A second option would be to figure out what really excites you about Jorune and make your own game. This sounds cool too.

Regardless, if you do either I'd love to hear more about it.

I'd love to hear more about this if you decide to do it, regardless of system.
Logged

Theory from the Closet , A Netcast/Podcast about RPG theory and design.
clyde.ws, Clyde's personal blog.
Ben Miller
Member

Posts: 49


« Reply #10 on: September 21, 2006, 08:16:00 AM »

Thanks Clyde - yeah, I'll keep you up to date.

I realised a bit late that what I should really be posting here is perhaps my Big Three answers, so I'm working on those now.  I've also got a hard copy of TSOY winging its way to me (Lulu rocks!).

I'll post more when I get them answers...

Ben
Logged
Doyce
Member

Posts: 442


WWW
« Reply #11 on: September 21, 2006, 11:25:49 AM »

I would second (or third) the suggestion of modding TSoY:

Quote
* Various types of humanoid races with whom I can interact and that have clear and rich cultural differences.

You can definitely achieve that in TSoY with both specie- and culture-specific Keys and Secrets.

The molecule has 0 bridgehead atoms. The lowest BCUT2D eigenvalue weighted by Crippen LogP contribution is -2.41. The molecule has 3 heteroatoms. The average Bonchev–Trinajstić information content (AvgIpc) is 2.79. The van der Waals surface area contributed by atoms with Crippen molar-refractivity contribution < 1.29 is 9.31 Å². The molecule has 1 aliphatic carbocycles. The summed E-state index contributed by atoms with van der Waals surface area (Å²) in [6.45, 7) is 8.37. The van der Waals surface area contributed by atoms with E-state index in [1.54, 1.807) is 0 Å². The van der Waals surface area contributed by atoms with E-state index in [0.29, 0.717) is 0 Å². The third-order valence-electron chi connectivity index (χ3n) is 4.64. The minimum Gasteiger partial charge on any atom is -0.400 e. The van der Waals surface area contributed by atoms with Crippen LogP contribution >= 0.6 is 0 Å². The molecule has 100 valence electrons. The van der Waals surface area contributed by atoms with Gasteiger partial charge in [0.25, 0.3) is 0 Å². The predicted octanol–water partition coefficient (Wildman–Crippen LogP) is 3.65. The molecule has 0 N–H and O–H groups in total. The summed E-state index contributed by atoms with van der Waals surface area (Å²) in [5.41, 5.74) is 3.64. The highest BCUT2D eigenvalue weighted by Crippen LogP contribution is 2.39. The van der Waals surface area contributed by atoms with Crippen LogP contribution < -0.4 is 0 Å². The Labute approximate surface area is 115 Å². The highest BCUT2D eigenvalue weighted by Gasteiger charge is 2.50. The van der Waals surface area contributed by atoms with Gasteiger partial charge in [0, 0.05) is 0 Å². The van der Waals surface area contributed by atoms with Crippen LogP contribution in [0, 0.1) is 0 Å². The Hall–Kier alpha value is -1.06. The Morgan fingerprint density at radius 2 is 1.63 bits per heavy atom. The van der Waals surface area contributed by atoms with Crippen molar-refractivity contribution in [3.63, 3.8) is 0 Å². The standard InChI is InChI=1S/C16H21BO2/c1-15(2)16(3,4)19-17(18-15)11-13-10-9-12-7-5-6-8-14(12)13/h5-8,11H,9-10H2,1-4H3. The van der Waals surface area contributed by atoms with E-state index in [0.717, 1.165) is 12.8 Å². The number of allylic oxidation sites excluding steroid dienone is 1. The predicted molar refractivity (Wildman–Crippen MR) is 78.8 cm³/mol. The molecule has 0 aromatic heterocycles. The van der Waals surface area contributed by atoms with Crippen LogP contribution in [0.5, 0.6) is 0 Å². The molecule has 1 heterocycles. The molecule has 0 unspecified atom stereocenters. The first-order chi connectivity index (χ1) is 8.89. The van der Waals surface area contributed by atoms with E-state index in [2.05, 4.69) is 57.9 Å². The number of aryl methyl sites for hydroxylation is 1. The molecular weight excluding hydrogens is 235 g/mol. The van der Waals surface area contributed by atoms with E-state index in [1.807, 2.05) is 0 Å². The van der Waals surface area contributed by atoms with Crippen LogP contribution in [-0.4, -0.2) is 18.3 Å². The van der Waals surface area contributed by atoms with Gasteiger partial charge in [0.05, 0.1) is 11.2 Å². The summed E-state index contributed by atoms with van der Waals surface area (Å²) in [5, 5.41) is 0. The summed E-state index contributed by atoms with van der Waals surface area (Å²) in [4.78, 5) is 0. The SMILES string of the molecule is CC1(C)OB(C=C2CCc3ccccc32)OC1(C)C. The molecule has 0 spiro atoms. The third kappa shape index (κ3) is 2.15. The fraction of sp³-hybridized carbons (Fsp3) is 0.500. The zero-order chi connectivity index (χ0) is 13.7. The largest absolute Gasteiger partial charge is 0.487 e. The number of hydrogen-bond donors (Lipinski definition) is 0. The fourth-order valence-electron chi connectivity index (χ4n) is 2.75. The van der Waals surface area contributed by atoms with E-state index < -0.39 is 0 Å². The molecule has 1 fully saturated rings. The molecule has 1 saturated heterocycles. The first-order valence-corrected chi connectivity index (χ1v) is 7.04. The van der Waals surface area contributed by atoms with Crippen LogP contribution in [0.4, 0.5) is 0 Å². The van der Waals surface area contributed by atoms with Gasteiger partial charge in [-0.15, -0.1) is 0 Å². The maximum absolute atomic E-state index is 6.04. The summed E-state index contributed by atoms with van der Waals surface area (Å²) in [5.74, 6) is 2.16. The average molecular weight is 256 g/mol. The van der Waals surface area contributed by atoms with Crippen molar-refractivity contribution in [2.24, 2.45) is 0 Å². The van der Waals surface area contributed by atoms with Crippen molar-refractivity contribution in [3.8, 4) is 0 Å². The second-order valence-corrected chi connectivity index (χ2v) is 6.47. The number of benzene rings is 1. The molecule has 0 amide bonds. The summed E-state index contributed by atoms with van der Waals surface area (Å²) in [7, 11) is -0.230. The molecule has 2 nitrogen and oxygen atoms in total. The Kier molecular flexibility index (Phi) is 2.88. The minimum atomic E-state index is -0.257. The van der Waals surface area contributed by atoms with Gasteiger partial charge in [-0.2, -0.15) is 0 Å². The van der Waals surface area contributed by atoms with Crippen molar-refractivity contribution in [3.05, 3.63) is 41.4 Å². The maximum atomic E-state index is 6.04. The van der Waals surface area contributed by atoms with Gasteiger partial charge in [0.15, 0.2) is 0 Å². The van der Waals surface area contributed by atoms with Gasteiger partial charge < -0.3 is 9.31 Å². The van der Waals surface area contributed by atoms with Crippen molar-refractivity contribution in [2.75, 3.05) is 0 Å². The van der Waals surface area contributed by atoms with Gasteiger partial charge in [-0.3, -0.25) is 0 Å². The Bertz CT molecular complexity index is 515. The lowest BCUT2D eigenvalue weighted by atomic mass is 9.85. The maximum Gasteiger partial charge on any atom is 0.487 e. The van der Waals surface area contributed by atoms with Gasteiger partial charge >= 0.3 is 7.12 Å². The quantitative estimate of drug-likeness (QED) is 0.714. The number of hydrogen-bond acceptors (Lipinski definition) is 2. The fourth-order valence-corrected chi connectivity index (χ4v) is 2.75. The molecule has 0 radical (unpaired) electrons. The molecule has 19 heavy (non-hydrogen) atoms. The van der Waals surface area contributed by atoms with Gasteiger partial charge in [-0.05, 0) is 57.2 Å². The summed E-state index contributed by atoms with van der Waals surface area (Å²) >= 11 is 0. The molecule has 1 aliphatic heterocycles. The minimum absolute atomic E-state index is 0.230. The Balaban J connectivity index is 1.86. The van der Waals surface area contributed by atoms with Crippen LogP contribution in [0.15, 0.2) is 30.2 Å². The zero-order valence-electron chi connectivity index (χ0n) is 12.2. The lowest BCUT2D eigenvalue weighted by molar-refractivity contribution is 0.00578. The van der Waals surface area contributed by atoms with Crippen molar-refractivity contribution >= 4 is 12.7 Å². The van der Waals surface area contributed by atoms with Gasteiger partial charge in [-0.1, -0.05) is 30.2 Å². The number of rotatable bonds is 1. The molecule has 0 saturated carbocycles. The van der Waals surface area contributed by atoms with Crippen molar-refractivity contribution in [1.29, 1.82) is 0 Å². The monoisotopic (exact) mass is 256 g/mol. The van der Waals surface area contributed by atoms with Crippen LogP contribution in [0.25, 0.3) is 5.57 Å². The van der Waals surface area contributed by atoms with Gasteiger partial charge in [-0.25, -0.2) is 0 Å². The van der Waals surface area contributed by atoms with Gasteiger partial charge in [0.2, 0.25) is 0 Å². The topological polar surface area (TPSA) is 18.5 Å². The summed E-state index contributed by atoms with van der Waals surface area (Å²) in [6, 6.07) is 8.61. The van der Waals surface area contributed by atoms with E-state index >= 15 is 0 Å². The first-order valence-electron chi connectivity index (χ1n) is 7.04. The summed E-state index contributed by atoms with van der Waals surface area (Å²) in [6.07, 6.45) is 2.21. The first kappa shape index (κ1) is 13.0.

Quote
* A sense of a purpose behind most adventuring (Tothis, or gaining citizenship).  Player character's skills and knowledge improving should be quite prominent.

The Keys system not only takes advancement to a fun and interesting place, but it's pretty much the posterchild of 'purpose behind adventuring.'

Quote
* Some combat, but it should be fluid and probably scene-based rather than blow-by-blow.

Check.

Quote
* Isho (sort of earth-magic) is pervasive and yet not well understood by humans (who aren't native to Jorune).  It should be a creative, flexible, thing rather than a set of 'spells'.

I think you could probably riff on Three-corner magic's system for this -- or Zu, in a different way.  Certainly, three-corner magic demonstrates a great way to make a magic system where no two magic-weilders are the same, or even do the same things with the same abilities.